Boston Mayor Marty Walsh has vowed to work with both parties as Labor Department secretary to address the hundreds of underfunded multiemployer pension plans in the U.S. that are now in danger of collapsing.
The big problem standing in his way? Congress has that power, not the U.S. Labor Department, according to labor attorneys and industry insiders. Which means that if Walsh is confirmed by the full Senate for the Cabinet spot, the two-term mayor will have to rely on his organized-labor background and a unique propensity to bridge divides and broker deals outside DOL’s scope to help rescue the tapped-out plans.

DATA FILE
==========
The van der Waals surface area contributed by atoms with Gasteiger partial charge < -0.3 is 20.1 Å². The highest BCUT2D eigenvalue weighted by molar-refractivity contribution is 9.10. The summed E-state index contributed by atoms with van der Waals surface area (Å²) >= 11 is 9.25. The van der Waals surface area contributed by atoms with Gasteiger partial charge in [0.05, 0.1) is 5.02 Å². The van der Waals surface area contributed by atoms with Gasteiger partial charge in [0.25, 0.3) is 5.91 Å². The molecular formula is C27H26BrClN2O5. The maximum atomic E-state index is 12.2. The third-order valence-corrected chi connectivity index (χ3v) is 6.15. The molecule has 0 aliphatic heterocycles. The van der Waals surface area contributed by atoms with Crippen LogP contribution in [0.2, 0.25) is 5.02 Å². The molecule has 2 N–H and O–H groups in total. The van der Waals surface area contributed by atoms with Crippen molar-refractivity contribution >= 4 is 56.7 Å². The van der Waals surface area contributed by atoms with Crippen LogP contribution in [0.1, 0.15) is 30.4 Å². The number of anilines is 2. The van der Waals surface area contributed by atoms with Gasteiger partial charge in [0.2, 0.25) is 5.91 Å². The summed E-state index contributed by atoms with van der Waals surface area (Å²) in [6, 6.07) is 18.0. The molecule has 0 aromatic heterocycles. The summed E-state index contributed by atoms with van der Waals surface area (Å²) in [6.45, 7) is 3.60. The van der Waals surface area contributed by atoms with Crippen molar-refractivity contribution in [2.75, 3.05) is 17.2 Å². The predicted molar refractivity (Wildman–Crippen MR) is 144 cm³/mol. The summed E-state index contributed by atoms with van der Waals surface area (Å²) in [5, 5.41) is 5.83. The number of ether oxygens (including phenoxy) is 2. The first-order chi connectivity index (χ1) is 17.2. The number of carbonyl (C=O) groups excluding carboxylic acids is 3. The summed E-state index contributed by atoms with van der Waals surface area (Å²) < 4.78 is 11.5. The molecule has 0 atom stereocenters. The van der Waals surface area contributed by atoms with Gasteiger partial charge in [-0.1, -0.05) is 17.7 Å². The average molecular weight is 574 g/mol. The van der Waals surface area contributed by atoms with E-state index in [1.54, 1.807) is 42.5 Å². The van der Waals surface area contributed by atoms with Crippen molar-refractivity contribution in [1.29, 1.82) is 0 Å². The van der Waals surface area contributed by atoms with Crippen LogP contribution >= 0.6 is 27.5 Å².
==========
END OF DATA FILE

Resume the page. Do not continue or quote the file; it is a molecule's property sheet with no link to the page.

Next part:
“The thing that is going to be pretty neat about going in to see Secretary Walsh is you’re not going to spend the first 20 minutes trying to explain what the heck a multiemployer pension plan is,” said Timothy Lynch, a senior director at Morgan Lewis in Washington who testified in 2018 before the now-defunct Joint Select Committee on the Solvency of Multiemployer Pension Plans.
Author(s): Austin R. Ramsey
Publication Date: 1 March 2021
Publication Site: Bloomberg Law